Mystras is located in Laconia, five kilometers northwest of Sparta, on a rocky hill at the foot of Taygetos. The deserted castle used to be a brilliant and powerful Byzantine state. Mystras was the swan song of the Byzantine Empire and the last bastion of Hellenism before the conquest by the Ottomans, and the cradle of Byzantine art and Neo-Platonic philosophy.

The establishment of Mystras was followed by the first conquest of Constantinople by the Crusaders in 1204. After the division is of the Byzantine Empire, the Frankish Peloponnese granted Villehardouins by establishing family of the Principality of Achaia and a few years later, in 1249, the Frankish prince William II Villehardouin built the castle of Mizithra or Mystras - as it is now known - at the top of the hill. The name derives from a Greek cheese (mizithra), due to the shape of the mountain or the profession of the owner of the hill.

This castle was the core of the Commonwealth of Mystras. Because of the safety that was provided by the Natural environment the citizens of Lacedaemon moved around the castle. With time, Mystras was developed into a major urban center. The city was built in three levels. At the peak of the mountain was the Upper Country in which there were mansions and at the Low Country lived the middle class.

During 1308 the administrative system was redesigned and the role of Mystras was upgraded in the mid 14th century. In this period of time, Mystras became the headquarters of Despotate of Morea. For the next 150 years was the center of political and cultural life. Philosophers and well-known artists were gathered in the courtyard of Despotato, such as Georgios Gemistos or Plithonas.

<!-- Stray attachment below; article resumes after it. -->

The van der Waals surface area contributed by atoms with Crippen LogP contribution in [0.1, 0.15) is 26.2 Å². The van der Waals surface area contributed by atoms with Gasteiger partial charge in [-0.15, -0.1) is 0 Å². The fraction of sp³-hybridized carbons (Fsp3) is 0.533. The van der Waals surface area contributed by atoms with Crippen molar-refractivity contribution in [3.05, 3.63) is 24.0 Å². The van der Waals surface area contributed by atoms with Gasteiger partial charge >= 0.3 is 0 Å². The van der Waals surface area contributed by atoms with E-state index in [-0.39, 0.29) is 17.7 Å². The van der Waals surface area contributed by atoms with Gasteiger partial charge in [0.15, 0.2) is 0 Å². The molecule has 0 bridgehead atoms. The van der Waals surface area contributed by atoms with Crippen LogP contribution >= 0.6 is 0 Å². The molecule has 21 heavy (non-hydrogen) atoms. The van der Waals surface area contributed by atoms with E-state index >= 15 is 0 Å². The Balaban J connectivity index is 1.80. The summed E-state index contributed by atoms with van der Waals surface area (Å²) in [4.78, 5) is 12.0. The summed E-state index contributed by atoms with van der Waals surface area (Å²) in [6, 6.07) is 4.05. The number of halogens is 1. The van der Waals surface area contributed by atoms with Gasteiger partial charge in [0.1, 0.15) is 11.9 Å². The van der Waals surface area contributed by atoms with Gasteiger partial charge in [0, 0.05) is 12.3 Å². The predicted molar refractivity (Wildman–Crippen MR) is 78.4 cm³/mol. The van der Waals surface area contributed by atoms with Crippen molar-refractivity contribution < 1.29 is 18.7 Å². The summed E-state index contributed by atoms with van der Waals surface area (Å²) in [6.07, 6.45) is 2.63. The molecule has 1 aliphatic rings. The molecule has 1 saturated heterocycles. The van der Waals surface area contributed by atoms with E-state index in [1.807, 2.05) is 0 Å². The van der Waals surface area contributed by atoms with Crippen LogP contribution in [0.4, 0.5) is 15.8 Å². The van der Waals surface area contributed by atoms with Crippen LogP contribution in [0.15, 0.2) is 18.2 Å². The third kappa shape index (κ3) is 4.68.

In 1449, Constantine Palaeologus, was crowned emperor of Byzantium in the Metropolis of Mystras, who was to become the last Byzantine Emperor. Constantine was killed in the siege and fall of Constantinople by the Turks in 1453.

In 1460 Mistras surrendered to the Turks by his brother Constantine, Demetrius Palaeologus, giving thus an end in the glory and in the course of a thriving city.

However, although Mystras was under the Turkish occupation still served as headquarters for the Turkish commander and as center of silk production. In the period 1687-1715 Mystras was under the occupation of Venetians. The next liberation was held for a very short time during the revolution of Orlov at 1770, but shortly after this it was looted by Albanians soldiers.

The participation of Mystras was also important during the Greek revolution, which started at 1821. In 1825 it was plundered by Ibrahim and since then the city was gradually abandoned. The new Mistras is located at the foot of the hill.

With the establishment of the Free State province of the Principles Laconia settled in Mystras ruined, but later, in 1834, the new monarch of Greece, King Otto founded the city of Sparta, then the residents of Mystras moved to the new town. The last residents will leave the castle in 1953 after the expropriation of the site by the Greek state. A few years earlier, in 1921, the area was declared by royal Order as an outstanding Byzantine monument.

In 1989, Mystras joined the list UNESCO World Heritage of Unesco.

Nowadays, the most important monument in the archaeological site of Mystras is the medieval castle. Also, within the walls of the old city there are monasteries, churches, chapels, houses and mansions. Mytsras is one of the few well-preserved Byzantine settlements. In an effort to give back Mystras’ previous glory, Archaeological Service conducts restoration work.

The most famous surviving monuments of the "dead city" is the imposing church of Aghia Sophia, the Palace of the Despots, Pantanassa’s Monastery, the Cathedral (or Aghios Dimitrios), Aghioi Theodoroi, Panaghia Odigitria, the ruins of the mansions of Lascaris and Fragopoulos.